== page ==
Losing To Win: The Hidden Benefits Of Exercise

| July 12, 2012

Photo by TONY BENNETT | Contributing Photographer

By MIKE JETT
Pure Fitness

The summer season is a time when many of those bodily improvements one has worked so hard to make are unveiled for all to admire: the ten pounds lost, the sleek, sculpted arms and shoulders and the tight, six-pack abs. Smaller sized clothing is purchased, and people notice and offer compliments for a job well done. All of that hard work is finally validated.

But what about the less visible improvements that occur in response to exercise? Although looking better can make you feel more confident, the true improvements – those to your health – occur on the inside. The human body is a complex biological machine composed of many interworking systems, and the great thing about consistent exercise is its ability to positively affect all of these systems, reversing damage caused by an unhealthy lifestyle, making the body more efficient and increasing longevity.

One of the most rewarding parts of my position to share health improvement information with others is that when people notice changes in their bodies, they often share the news with me. The visible, aesthetic changes are always great to hear about, but it’s the news of health improvements that makes me feel that the work I do is truly worthwhile.

The cardiovascular system, consisting of the heart, blood vessels and blood, is probably the system we hear about most when discussing exercise and health. Regular exercise reduces the risk of coronary heart disease and other cardiovascular diseases, by helping the heart to beat less frequently but more forcefully, allowing the blood vessels to relax and dilate more, and increasing the ability of blood to carry oxygen to hungry tissues.

Recently a story was shared with me by Sandy, a 46-year-old woman who has been regularly attending our PURE Fitness boot camp for almost two years, about an improvement to her cardiovascular system. Sandy reported that, since the birth of her first child nearly 19 years ago, she has had a chronically high resting heart rate (about 85 beats per minute), and has frequently experienced the feeling that her heart was racing.

However, during the last two visits to her doctor, Sandy’s resting heart rate was measured at 55 beats per minute, and she has noticed that rarely does her heart unexpectedly race. Clearly, Sandy’s heart has become stronger and more efficient and is able to pump more blood with less beats, which is a great thing since the heart never gets to rest. She also reports that her thyroid function is now normal –after 15 years of dysfunction – and that she has lost 25 pounds and 22 percent of her body fat. Now that’s what I call losing to win!

Another very common body system that is positively affected by exercise is the one that manages blood glucose levels. This system can become dysfunctional as a consequence of a sedentary lifestyle and poor dietary habits, often resulting in the development of insulin resistance, and eventually Type II diabetes.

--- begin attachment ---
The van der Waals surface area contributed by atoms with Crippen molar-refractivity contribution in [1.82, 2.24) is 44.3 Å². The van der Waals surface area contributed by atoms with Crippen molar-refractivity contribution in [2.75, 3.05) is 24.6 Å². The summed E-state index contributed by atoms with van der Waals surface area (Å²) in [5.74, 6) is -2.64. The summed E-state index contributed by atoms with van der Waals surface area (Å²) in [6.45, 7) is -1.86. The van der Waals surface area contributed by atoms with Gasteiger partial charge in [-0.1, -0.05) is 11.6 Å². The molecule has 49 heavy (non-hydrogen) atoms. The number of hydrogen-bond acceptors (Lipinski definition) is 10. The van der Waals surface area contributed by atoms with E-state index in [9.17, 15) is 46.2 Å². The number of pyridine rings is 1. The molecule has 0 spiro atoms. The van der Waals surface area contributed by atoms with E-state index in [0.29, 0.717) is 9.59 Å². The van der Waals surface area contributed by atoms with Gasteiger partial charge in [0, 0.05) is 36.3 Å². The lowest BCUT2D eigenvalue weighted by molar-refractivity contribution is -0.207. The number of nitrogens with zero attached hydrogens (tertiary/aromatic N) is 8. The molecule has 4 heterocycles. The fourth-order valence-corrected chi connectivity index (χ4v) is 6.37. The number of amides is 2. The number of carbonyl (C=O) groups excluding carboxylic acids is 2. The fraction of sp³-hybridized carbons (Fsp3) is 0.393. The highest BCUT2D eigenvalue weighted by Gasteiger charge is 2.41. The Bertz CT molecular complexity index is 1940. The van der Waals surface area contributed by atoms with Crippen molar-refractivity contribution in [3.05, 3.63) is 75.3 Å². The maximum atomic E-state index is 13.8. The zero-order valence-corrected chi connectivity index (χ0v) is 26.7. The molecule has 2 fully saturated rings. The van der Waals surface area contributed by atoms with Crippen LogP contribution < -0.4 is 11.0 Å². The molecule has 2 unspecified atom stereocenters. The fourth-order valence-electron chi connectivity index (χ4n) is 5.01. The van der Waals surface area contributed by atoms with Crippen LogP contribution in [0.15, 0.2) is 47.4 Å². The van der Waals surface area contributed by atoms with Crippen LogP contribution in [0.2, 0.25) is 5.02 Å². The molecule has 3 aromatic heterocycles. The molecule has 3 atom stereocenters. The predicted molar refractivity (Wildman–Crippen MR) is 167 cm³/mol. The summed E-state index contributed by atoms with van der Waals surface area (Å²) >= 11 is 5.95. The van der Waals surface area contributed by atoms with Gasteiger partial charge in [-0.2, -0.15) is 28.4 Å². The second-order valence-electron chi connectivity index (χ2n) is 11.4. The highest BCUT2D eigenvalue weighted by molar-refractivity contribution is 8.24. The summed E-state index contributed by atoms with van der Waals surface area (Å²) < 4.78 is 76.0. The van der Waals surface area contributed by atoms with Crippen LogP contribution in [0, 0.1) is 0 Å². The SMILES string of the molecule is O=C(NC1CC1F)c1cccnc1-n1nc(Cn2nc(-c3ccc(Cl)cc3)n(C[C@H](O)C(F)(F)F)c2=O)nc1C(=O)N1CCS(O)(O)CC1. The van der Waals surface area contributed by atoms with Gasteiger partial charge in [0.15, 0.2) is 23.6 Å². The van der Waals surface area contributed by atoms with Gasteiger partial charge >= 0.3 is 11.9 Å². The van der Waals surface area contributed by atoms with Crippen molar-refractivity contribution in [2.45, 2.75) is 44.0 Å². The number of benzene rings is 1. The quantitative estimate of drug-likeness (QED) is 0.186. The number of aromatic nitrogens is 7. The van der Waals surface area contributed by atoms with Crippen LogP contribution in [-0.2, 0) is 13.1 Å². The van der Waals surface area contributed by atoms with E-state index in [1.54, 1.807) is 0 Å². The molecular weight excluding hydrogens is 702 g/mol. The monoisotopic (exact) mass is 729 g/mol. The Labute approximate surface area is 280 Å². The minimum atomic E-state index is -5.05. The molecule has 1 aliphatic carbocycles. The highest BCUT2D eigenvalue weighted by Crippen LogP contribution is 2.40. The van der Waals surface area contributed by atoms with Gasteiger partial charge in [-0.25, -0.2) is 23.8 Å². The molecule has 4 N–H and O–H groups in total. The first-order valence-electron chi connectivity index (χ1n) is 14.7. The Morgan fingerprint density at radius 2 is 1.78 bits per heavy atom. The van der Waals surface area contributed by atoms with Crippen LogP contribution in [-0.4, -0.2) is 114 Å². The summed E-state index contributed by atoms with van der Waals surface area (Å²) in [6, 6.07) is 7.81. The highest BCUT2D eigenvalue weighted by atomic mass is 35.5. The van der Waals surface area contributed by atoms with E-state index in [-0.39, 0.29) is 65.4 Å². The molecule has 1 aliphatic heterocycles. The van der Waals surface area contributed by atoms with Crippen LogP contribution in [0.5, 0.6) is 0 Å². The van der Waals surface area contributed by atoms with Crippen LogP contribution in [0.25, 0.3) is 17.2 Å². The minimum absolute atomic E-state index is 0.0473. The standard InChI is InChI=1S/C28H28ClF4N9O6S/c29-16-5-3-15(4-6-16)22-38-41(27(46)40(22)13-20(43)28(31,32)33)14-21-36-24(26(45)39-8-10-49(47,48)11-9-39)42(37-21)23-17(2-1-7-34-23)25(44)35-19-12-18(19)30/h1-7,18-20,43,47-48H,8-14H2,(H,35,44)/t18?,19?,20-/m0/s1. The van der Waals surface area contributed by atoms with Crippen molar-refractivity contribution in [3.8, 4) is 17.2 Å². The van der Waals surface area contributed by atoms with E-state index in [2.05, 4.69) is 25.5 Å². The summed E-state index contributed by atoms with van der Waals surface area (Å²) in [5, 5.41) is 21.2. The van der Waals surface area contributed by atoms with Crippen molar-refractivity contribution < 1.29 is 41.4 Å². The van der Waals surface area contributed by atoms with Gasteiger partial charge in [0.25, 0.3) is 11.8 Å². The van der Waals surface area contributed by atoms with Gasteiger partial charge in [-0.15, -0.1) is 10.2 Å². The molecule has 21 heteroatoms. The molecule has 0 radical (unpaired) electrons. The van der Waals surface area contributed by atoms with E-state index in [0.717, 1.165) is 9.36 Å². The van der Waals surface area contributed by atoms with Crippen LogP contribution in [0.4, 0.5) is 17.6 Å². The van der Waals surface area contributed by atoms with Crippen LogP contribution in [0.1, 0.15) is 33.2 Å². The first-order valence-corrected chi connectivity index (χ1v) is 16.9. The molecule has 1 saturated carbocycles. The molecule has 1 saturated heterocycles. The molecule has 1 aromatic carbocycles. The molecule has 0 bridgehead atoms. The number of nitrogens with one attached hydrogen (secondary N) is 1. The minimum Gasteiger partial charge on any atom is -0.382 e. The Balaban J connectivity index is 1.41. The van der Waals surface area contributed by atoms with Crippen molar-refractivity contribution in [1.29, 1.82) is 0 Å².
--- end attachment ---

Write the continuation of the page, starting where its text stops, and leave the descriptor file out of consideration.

Luckily, just as with the cardiovascular system, regular exercise can greatly improve the function of the blood glucose management/endocrine system. Exercise promotes the clearing of both glucose and insulin from the blood, both of which can be very damaging to blood vessels when chronically high, by signaling cells to increase their insulin sensitivity and to take in glucose independent of insulin. This is beneficial for people with Types I and II diabetes.

Meredith, 29, is another PURE boot camper who has seen a health improvement. She has been a Type I diabetic for 12 years, but saw her need for insulin supplementation reduced after participating in regular exercise. This is because her body is better able to clear blood sugar using the non-insulin-dependent glucose transporters that are activated during and immediately after exercise.

Meredith also credited improved eating habits, which are an important part of the plan for improving a diabetic or pre-diabetic condition. Barbara, 61, had been working hard at boot camp for several months, but was failing to see much progress with her weight and body composition. Somewhat frustrated, she visited a doctor and learned that she was insulin resistant, a pre-diabetic condition in which the cells begin to become unresponsive to insulin due to its chronically high concentrations, the result of a high carbohydrate diet.

Insulin is a ‘storage hormone,’ so when it is chronically elevated, it is nearly impossible to lose pounds or reduce body fat. Barbara’s doctor placed her on a high protein/low carbohydrate diet, and within seven weeks she had dropped eight pounds. She was also on her way to reversing her insulin resistance, thus avoiding becoming a Type II diabetic.

As you can see, with a healthy diet and exercise, outward, aesthetic changes will occur simultaneously with inward improvements to the body systems. This translates into a healthier, happier individual, with a superior quality of life.

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